By Stephanie Zacharek
By Simon Abrams
By Michelle Orange
By Alan Scherstuhl
By Nick Schager
By Amy Nicholson
By The Invisible Woman
By I Used to Be Darker
British director John Boorman's fondness for exotic locations and quasi-mystical quests give his best films, like the memorable Southern river trip Deliverance, an air of heightened reality, while his botched forays into Arthurian legend (Excalibur) or Amazonian splendor (The Emerald Forest) reveal the boisterous-tourist side of him, along with a penchant for cheesiness.
In Beyond Rangoon, Boorman Tours Ltd. ships us off to "captivating" Burma, where huge statues of Buddha smile mysteriously through the jungle steam and ancient pagodas inhabit almost every shot. Plunked down in the capital, we are forced to join a dreary group of Americans being herded from site to site by a motor-mouthed guide (Spalding Gray), but our attention is quickly focused on a pair of sisters. Andy Bowman (Frances McDormand), we soon learn, has dragged glum, numb (and possibly dumb) Laura (Patricia Arquette) off to Southeast Asia in a futile attempt to get her through a major trauma: Laura's husband and young son have recently been murdered by burglars. As in countless previous tales, the young widow, who is a doctor, has shut down her emotions. Unfortunately, the none-too-talented Arquette renders Laura's grief as a kind of adolescent sulkiness, so anyone over the age of fifteen may have a little trouble sympathizing. The director dotes on Arquette's face in a series of quivery closeups, but the hurt never quite transfers.
Meanwhile, you can hear the old Boorman thunder building up on the horizon. The year is 1988, and Laura Bowman is about to be swept up into revolution, war and atrocity. Boorman and his screenwriters, Alex Lasker and Bill Rubenstein, clearly believe that they have single-handedly discovered the repressive military regime of General Ne Win, the charismatic democracy leader Aung San Suu Kyi and the casual massacres of Burmese students and civilians. "What the Chinese did in Tiananmen Square was on international television," Laura's affectless voice-over tells us, but no one knew about the agonies of Burma, because foreign journalists were banned.
But now you know, the movie boasts.
That's fine: How admirable that these moviemakers see fit to deliver the rest of us ignoramuses from the dark. Except that Costa-Gavras-style political expose is anything but John Boorman's forte. In fact, he quickly subor-dinates Burma's bloody and appalling civil woes to the redemption of a not-very-interesting American woman trying to "find herself" and to "regain meaning." Thus does mass genocide serve as a scenic backdrop to melodrama. This is sheer Hollywood, of course--the same box-office instinct that reduced the civil-rights movement to the trumped-up moral quandaries of a couple of white FBI agents in Mississippi Burning.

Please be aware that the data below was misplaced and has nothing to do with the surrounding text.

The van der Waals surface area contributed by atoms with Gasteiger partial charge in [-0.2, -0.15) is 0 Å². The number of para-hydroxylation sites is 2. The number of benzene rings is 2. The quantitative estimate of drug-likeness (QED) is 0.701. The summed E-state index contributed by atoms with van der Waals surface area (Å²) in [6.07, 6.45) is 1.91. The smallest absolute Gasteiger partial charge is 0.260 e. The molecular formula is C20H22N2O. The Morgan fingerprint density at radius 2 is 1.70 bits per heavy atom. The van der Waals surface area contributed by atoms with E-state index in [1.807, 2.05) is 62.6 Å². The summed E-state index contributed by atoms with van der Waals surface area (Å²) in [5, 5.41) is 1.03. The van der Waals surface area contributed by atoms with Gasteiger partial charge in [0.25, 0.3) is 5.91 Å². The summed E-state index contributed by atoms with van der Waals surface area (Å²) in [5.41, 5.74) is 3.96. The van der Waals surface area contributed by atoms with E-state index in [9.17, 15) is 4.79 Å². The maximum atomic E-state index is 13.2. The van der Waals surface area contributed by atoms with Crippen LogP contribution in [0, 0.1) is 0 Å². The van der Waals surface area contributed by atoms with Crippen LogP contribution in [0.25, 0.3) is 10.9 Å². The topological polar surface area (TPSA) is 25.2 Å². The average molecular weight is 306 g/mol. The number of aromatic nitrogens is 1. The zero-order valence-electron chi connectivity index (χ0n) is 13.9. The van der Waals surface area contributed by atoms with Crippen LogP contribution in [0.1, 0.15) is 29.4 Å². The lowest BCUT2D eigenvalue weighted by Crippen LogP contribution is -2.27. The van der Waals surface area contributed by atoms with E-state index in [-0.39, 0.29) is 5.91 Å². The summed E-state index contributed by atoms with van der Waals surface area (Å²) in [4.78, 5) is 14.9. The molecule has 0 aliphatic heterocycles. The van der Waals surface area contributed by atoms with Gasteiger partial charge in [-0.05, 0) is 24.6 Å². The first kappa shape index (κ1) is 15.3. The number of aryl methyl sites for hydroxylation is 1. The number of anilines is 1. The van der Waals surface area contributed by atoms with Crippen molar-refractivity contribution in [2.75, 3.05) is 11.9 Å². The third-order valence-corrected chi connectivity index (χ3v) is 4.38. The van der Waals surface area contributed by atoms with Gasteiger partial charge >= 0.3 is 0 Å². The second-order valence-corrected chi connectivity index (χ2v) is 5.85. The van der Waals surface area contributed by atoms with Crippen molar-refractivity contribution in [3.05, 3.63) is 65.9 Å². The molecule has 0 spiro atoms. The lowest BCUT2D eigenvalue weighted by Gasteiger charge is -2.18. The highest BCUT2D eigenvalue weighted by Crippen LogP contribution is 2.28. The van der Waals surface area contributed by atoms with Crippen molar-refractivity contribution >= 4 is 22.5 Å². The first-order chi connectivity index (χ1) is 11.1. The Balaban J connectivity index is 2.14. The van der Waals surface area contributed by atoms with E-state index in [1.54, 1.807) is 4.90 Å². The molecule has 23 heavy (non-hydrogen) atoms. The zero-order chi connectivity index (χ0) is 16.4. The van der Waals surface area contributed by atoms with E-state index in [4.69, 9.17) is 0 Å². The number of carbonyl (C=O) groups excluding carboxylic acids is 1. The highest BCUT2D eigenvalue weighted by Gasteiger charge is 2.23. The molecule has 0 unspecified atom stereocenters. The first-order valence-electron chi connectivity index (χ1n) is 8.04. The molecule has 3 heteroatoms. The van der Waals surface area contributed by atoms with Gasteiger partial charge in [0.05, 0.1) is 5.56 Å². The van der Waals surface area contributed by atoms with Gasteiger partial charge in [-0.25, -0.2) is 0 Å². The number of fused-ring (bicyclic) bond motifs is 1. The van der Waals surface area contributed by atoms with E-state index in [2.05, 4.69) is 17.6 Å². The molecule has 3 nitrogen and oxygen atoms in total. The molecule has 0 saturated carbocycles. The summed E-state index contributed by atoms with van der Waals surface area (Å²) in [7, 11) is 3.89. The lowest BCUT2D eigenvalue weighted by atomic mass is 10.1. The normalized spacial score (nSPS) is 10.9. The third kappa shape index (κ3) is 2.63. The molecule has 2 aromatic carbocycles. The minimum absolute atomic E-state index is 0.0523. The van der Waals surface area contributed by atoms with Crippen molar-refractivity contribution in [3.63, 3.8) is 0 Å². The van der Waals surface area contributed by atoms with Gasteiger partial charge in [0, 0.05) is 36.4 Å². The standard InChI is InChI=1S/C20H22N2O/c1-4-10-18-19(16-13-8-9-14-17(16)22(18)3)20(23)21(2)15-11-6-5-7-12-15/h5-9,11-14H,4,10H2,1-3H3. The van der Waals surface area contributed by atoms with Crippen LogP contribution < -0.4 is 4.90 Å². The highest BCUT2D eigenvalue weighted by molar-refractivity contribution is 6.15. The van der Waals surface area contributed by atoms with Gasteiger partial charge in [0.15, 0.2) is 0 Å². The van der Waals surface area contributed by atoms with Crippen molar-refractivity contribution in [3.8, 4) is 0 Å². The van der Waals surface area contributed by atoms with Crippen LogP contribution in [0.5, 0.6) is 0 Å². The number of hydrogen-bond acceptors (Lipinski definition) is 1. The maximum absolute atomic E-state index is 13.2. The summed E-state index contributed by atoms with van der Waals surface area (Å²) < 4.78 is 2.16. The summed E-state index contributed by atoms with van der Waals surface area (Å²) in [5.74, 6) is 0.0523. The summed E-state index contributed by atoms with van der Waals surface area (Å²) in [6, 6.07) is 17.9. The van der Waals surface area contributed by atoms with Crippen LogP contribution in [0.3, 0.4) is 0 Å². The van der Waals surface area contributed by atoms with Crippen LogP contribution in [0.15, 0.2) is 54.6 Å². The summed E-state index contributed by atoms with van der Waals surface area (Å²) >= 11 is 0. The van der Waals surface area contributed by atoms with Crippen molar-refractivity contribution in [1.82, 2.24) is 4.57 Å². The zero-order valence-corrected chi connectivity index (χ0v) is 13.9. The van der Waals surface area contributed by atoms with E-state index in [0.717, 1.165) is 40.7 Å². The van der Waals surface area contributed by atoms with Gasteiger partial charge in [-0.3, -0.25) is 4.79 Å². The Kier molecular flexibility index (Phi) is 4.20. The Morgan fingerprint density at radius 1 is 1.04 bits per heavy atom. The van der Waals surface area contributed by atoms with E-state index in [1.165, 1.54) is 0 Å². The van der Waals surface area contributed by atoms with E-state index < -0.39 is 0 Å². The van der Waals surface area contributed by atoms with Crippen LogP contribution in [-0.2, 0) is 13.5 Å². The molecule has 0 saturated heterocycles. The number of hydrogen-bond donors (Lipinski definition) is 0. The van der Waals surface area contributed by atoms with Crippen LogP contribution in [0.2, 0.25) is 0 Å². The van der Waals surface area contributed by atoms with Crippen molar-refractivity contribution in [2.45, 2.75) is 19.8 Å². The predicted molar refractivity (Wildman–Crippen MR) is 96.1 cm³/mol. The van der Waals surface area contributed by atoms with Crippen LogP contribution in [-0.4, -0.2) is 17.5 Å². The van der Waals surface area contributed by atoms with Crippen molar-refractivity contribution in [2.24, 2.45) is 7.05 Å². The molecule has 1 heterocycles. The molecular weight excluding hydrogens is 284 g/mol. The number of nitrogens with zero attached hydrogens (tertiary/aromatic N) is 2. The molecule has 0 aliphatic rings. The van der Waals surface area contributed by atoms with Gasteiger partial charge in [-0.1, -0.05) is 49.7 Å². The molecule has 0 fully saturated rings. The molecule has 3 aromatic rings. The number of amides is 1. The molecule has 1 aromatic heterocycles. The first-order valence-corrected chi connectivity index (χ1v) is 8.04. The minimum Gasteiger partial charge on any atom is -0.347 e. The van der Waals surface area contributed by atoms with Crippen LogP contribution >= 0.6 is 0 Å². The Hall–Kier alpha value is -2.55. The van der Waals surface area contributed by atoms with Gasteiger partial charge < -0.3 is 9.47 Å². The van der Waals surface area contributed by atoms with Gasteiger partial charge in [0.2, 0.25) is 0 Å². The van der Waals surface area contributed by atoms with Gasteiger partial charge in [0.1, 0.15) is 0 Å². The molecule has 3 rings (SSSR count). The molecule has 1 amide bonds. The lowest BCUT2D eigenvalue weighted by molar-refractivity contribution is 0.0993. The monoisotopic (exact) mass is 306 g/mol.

In Beyond Rangoon, one supposed messenger of Burma's truth is the beleaguered, real-life leader Aung San Suu Kyi herself (here played by Adelle Lutz). But she appears in just one early, political-demonstration scene, and that's for the express purpose of inspiring awe in Laura Bowman. The other messenger is a fictional former university professor named U Aung Ko (played by an actor of the same name), who's now scraping by as a Rangoon tour guide. When the naive and ditsy Laura loses her passport, she must remain behind for a few days while Sis and her group move on to Bangkok. Luckily, we never see them again, but we get a mighty dose of the virtuous U Aung Ko. He's the sort of snowy-haired guru who speaks in pithy aphorisms and stirs kids one-fourth his age to fawning adoration, even as soldiers are shooting them dead. Naturally, once he unwisely lures Laura into his beat-up Chevy for a forbidden trip into the countryside, he melts her frozen heart, too, with a heady brew of Buddhism and democratic rhetoric.
Talk about adventure. The old man and the traumatized Laura escape certain death at a train-station checkpoint, then are chased into a river by army thugs firing machine guns. They hole up in a beatific monastery. They break bread with exotic young locals and go downriver on a raft with bamboo farmers. When Aung is wounded, Laura finally sets her own troubles aside, faces down a glowering army officer and tends to her new friend with stolen penicillin. Along with dozens of other fugitives (Laura is now our designated witness to the truth--or something like that), the pair tries to cross a rickety bridge to freedom in Thailand. Somewhere in there, the ghost of Laura's little boy appears to her in a dream (yes, that old ploy), telling her to let go.
In other words, there's nothing like a touch of Asian civil war to cure an American tourist's blues and get her on down the road to self-healing.
And that is the real essence of Beyond Rangoon. Not the unheralded Burmese democracy movement--despite the printed legends that pop up on the screen afterward to report on the movement's progress. Not the glowing tenets of Buddhism. Or even the National Geographic splendors of the Far East. No. What John Boorman and the writers are really after here is that old personal-redemption trip--a little amateur psychoanalysis in the war-torn jungle, the reflowering of a Yankee spirit through the sight of troubles greater than her own. In the end, we behold now-heroic Laura Bowman in one last closeup, pulling on a pair of surgical gloves at an overcrowded riverside clinic, strength restored, ready to pitch in and do her part for the good of the world.
That Burma's (now Myanmar's) anguish has played inaudible second fiddle for 99 minutes seems to have occurred to no one.
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